Volume 1 (1998): Edition s2 (November 1998)
Special Edition: Petrus Hispanus Lectures 1998: o Mental e o Físico, Guest Editors: Joao Branquinho; M. S. Lourenço

Volume 1 (1997): Edition 2 (May 1997)

Volume 1 (1996): Edition 1 (December 1996)

Volume 1 (1998): Edition s1 (June 1998)
Special Edition: Language, Logic and Mind Forum, Guest Editors: Joao Branquinho; M. S. Lourenço

Détails du magazine
Format
Magazine
eISSN
2182-2875
Première publication
16 Apr 2017
Période de publication
4 fois par an
Langues
Anglais

Chercher

Volume 11 (2019): Edition 52 (May 2019)

Détails du magazine
Format
Magazine
eISSN
2182-2875
Première publication
16 Apr 2017
Période de publication
4 fois par an
Langues
Anglais

Chercher

3 Articles
Accès libre

Do We Need Propositions?

Publié en ligne: 20 Jun 2019
Pages: 1 - 8

Résumé

Abstract

Trenton Merricks argues that we need propositions to serve as the premises and conclusions of modally valid arguments (Merricks 2015). A modally valid argument is an argument in which, necessarily, if the premises are true, then the conclusion is also true. According to Mer- ricks, the premises and conclusions of modally valid arguments have their truth conditions essentially, and they exist necessarily. Sentences do not satisfy these conditions. Thus, we need propositions. Merricks’ argument adds a new chapter to the longstanding debate over the exis- tence of propositions. However, I argue that Merricks’ argument does not quite succeed. Merricks has overlooked one viable alternative to pos- tulating propositions. However, this alternative employs the relation of being true-at-a-world, which is difficult to analyze. Thus, the soundness of Merricks’ argument ultimately depends on the comparative merits of accepting propositions as abstract entities, versus accepting truth-at-a- world as an unanalyzed relation between sentences and possible worlds.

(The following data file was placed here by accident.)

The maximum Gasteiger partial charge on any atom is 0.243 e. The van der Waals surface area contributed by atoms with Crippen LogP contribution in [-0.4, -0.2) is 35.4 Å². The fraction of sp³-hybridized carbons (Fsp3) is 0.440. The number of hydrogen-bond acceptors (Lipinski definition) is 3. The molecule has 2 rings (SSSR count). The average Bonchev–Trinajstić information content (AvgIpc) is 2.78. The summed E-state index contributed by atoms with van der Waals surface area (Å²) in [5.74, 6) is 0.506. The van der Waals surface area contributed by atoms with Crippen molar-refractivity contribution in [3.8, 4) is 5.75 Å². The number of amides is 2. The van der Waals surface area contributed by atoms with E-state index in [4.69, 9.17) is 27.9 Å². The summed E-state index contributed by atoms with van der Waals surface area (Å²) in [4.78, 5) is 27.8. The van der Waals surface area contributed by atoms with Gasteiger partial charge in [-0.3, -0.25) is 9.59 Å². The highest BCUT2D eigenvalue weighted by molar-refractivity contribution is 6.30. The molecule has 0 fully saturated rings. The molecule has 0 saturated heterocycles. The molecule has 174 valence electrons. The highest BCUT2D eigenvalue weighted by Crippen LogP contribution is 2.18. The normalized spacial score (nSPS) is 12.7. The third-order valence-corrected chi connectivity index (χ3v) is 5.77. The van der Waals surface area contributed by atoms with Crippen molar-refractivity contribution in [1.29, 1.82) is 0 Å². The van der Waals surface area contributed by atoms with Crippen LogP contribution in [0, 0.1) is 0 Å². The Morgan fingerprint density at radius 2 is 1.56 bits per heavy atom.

Mots clés

  • Propositions
  • modality
  • abstract objects
  • logical validity
  • Trenton Merricks
Accès libre

Personal Identity: The Simple and Complex Views Revisited

Publié en ligne: 20 Jun 2019
Pages: 9 - 22

Résumé

Abstract

Eric Olson has argued, startlingly, that no coherent account can be giv- en of the distinction made in the personal identity literature between ‘complex views’ and ‘simple views’. ‘We tell our students,’ he writes, ‘that accounts of personal identity over time fall into [these] two broad categories’. But ‘it is impossible to characterize this distinction in any satisfactory way. The debate has been systematically misdescribed’. I argue, first, that, for all Olson has said, a recent account by Noonan provides the coherent characterization he claims impossible. If so we have not been wrong all along in the way he says in what we have been telling our students. I then give an account of the distinction between the reductionist and non-reductionist positions which makes it differ- ent from the complex/simple distinction. The aim is to make clear sense of the notion of a not simple but non-reductionist position — which seems an eminently reasonable possibility and something it may also be useful to tell our students about.